All that changed after March 11, 2011.

The Fukushima Nuclear Disaster

One month after the nuclear meltdown at the Fukushima Daiichi nuclear power plant, Harada Sadanori and his wife Kimiko feed their dairy cows before bidding farewell to their livestock and their livelihood. High levels of radioactivity forced the evacuation of the entire village of Iitate, located 40 kilometers from the site of the accident.

On March 11, 2011, a catastrophic nuclear accident took place at the Fukushima Daiichi nuclear power plant following a massive earthquake and tsunami along the northeastern coast of Japan. Several of the plant’s reactors melted down, and explosions released large amounts of radioactive material into the atmosphere.

Until then, very few hibakusha had even broached the subject of nuclear power in their interviews or public appearances. Most of them placed nuclear power in a completely different category from nuclear weapons. Not even the Chernobyl disaster of 1986, which spewed radioactive contamination over most of the Northern Hemisphere, altered their thinking; they found it hard to read much significance into such a remote event. But the Fukushima disaster marked a turning point. Since then, many of the hibakusha who have told their stories have informed me that they now regret not speaking out against nuclear energy sooner.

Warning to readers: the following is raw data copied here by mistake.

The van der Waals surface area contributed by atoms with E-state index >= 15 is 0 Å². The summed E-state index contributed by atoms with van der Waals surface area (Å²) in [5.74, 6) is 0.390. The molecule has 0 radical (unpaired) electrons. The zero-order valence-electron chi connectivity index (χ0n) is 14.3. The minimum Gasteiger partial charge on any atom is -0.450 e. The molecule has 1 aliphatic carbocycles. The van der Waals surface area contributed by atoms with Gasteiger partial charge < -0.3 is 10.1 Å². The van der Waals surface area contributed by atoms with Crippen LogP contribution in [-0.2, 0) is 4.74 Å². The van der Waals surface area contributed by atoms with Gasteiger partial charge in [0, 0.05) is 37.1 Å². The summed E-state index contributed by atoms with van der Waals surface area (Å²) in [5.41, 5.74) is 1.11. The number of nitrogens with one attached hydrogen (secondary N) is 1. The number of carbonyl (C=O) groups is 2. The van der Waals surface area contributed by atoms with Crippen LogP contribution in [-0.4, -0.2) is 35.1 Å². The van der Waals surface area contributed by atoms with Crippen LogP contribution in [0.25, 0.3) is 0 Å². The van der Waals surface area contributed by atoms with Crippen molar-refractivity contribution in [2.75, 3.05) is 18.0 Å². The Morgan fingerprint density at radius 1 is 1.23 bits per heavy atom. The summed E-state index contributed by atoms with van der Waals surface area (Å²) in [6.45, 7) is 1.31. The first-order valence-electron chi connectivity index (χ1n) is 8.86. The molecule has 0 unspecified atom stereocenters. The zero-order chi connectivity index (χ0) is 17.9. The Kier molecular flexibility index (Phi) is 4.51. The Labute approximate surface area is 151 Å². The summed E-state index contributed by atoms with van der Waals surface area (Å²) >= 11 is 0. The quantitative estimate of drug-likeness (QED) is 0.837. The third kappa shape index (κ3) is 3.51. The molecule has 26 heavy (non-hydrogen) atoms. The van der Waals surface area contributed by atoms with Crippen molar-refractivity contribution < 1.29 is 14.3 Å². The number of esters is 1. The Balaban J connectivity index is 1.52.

Increasingly, they have come to see that nuclear power carries unacceptable risks to human health and the environment. Accidents like those at Chernobyl and Fukushima, in which a nuclear reaction spins out of control, have a profound, widespread, and irreversible impact on human health and on the surrounding ecosystem. Even putting aside the risk of catastrophic accidents, nuclear power raises the unresolved dilemma of how to safely store tons of toxic radioactive waste over tens of thousands of years. Meanwhile, plant workers face the threat of radiation exposure on a daily basis.